Season prediction: The Braves win the division again, and it’s not particularly close. Strider and Fried are the most bankable one-two pitching punch in baseball, and the bullpen is strong enough to make up for a relatively iffy back of the rotation. Even if everyone in Atlanta’s lineup takes a step back, this would still be the best offense in the sport; it’s nearly impossible to envision a scenario in which this team doesn’t make the playoffs. How the Braves perform in the roulette wheel of October is anybody’s guess, but with Strider, Fried and a motivated core, I’m not betting against this group to win the whole thing.


Projected record: 85-77

Best-case scenario: A full season from an injury-free, locked-in Bryce Harper means a third career MVP for the future Hall of Famer. Trea Turner and Nick Castellanos put their October scuffles in the past and recapture All-Star form. J.T. Realmuto rides a reworked swing to the best offensive season of his career. Alec Bohm and Bryson Stott show off more power, while Brandon Marsh proves he can hit left-handed pitching. Zack Wheeler and Aaron Nola lead the best rotation in baseball, buoyed by a Christopher Sánchez breakout. The Phillies outlast the Braves in the division to win their first NL East title since 2011 before stampeding through the playoffs to give Harper and Co. the World Series title the city is craving.

Worst-case scenario: Too much old wood makes a leaky boat. Most of the Phillies hitters haven’t shown signs of aging quite yet, but Harper, Realmuto, Castellanos, Turner and Kyle Schwarber are all on the high side of 30, as are Wheeler, Nola and Taijuan Walker. Injuries and age-related decline decimate the Phillies earlier than anyone expects, forcing the team’s mediocre farm system into the limelight. The vibes go sour by May, and the fan base turns on Turner, whom they cheered back to life last August. What should’ve been this core’s peak turns into an unforgettable embarrassment, and the Phillies finish under .500.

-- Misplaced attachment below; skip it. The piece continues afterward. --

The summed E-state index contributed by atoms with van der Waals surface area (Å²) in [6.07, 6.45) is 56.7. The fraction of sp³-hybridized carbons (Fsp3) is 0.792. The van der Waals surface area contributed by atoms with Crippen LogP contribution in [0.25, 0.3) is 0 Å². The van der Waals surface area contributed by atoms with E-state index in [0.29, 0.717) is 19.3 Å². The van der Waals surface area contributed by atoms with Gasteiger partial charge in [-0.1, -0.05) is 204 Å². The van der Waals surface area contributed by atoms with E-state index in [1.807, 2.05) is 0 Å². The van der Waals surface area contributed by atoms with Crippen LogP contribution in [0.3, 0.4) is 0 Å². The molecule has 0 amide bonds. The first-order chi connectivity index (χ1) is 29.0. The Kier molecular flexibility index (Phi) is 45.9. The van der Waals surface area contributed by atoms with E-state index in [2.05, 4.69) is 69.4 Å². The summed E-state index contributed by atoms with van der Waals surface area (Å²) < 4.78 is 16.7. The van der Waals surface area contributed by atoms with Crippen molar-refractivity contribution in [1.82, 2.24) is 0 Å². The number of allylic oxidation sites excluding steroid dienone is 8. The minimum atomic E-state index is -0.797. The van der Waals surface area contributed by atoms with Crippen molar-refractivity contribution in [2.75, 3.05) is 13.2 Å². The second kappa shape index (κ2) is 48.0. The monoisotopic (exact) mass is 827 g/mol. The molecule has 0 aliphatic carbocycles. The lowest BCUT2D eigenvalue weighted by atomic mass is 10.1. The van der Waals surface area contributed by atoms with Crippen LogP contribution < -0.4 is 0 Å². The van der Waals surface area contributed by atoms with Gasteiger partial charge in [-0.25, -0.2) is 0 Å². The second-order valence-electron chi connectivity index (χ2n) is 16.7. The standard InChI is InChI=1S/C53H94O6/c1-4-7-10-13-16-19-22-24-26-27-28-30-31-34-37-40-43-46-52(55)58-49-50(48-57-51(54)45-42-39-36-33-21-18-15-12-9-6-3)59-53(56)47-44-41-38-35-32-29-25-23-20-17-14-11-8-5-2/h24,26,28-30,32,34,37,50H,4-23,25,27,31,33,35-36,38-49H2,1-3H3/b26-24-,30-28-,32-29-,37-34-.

Make-or-break player: Trea Turner. In the first season of his 11-year pact with the Phillies, Turner took fans on a roller-coaster ride. He was abysmal for the first four months and an MVP-level hitter for the last two, but then he morphed back into a pumpkin during the NLCS. There’s literally a decade left on the shortstop’s deal, so any level of offensive consistency would be very comforting for the Phillies.

Season prediction: A replay of the past two regular seasons. The Phillies can’t hunt down the Braves but secure a wild-card spot behind a homer-knocking lineup and shut-down starting pitching. Whether the Phillies can sophisticate their offense approach in October — see their damning bugaboo against Arizona last year — will determine whether the season ends with confetti or regret.

Can Bryce Harper and the Phillies finally unseat the Braves in the NL East? (Henry Russell/Yahoo Sports)
Can Bryce Harper and the Phillies finally unseat the Braves in the NL East? (Henry Russell/Yahoo Sports) (Henry Russell/Yahoo Sports)

[Read more: MLB 26-and-under power rankings: Mets' lack of pitching holding them back, Marlins' young arms keeping them afloat]


Projected record: 80-82

Best-case scenario: Who needs a $374.7 million payroll when you can win with a $316 million payroll? The core of an offense — Brandon Nimmo, Jeff McNeil, Pete Alonso, Starling Marte and Francisco Lindor — that carried the 2022 Mets to 101 wins gets more support from down-order hitters in 2024. Catcher Francisco Álvarez bops 40 homers in his sophomore season while using his elite receiving skills to shepherd an undermanned rotation until Kodai Senga gets back from a shoulder injury. The Luis Severino bounce-back makes backpage headlines in the Big Apple, and a healthy, resurgent Edwin Díaz saves 50 games under a thunderstorm of trumpets. First-year manager Carlos Mendoza brings a new identity, and the Mets exceed low expectations to snag a wild card.